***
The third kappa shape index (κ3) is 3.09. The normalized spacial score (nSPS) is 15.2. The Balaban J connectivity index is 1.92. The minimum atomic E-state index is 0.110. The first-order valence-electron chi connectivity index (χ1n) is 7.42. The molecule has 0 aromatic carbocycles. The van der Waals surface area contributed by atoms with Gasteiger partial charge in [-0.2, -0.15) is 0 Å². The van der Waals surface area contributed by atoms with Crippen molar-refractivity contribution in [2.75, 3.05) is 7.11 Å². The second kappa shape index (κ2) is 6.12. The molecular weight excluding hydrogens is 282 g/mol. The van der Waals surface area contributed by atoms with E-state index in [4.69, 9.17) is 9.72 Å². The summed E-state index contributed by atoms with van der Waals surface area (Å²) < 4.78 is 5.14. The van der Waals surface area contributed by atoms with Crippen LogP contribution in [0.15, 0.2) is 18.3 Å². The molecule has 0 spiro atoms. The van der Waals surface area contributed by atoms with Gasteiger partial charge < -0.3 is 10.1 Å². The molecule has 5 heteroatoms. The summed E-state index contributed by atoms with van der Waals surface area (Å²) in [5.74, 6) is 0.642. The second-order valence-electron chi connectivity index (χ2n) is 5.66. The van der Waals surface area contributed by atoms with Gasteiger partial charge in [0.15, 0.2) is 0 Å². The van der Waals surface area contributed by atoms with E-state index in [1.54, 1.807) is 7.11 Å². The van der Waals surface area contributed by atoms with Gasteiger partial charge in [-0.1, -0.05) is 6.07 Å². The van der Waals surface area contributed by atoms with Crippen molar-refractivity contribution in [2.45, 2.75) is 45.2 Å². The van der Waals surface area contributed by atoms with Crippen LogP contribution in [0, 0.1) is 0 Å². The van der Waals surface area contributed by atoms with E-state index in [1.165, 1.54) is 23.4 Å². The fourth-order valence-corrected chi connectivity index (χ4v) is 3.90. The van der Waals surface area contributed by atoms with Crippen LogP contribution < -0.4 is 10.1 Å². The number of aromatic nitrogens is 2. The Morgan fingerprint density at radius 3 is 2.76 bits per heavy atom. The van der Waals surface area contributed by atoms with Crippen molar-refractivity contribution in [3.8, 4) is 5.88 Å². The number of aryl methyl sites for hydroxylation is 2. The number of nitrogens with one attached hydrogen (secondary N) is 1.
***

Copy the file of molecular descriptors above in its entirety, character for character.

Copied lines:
The third kappa shape index (κ3) is 3.09. The normalized spacial score (nSPS) is 15.2. The Balaban J connectivity index is 1.92. The minimum atomic E-state index is 0.110. The first-order valence-electron chi connectivity index (χ1n) is 7.42. The molecule has 0 aromatic carbocycles. The van der Waals surface area contributed by atoms with Gasteiger partial charge in [-0.2, -0.15) is 0 Å². The van der Waals surface area contributed by atoms with Crippen molar-refractivity contribution in [2.75, 3.05) is 7.11 Å². The second kappa shape index (κ2) is 6.12. The molecular weight excluding hydrogens is 282 g/mol. The van der Waals surface area contributed by atoms with E-state index in [4.69, 9.17) is 9.72 Å². The summed E-state index contributed by atoms with van der Waals surface area (Å²) < 4.78 is 5.14. The van der Waals surface area contributed by atoms with Crippen LogP contribution in [0.15, 0.2) is 18.3 Å². The molecule has 0 spiro atoms. The van der Waals surface area contributed by atoms with Gasteiger partial charge < -0.3 is 10.1 Å². The molecule has 5 heteroatoms. The summed E-state index contributed by atoms with van der Waals surface area (Å²) in [5.74, 6) is 0.642. The second-order valence-electron chi connectivity index (χ2n) is 5.66. The van der Waals surface area contributed by atoms with Gasteiger partial charge in [0.15, 0.2) is 0 Å². The van der Waals surface area contributed by atoms with E-state index in [1.54, 1.807) is 7.11 Å². The van der Waals surface area contributed by atoms with Gasteiger partial charge in [-0.1, -0.05) is 6.07 Å². The van der Waals surface area contributed by atoms with Crippen molar-refractivity contribution in [2.45, 2.75) is 45.2 Å². The van der Waals surface area contributed by atoms with Crippen LogP contribution in [0, 0.1) is 0 Å². The van der Waals surface area contributed by atoms with E-state index in [1.165, 1.54) is 23.4 Å². The fourth-order valence-corrected chi connectivity index (χ4v) is 3.90. The van der Waals surface area contributed by atoms with Crippen LogP contribution < -0.4 is 10.1 Å². The number of aromatic nitrogens is 2. The Morgan fingerprint density at radius 3 is 2.76 bits per heavy atom. The van der Waals surface area contributed by atoms with Crippen molar-refractivity contribution in [3.8, 4) is 5.88 Å². The number of aryl methyl sites for hydroxylation is 2. The number of nitrogens with one attached hydrogen (secondary N) is 1.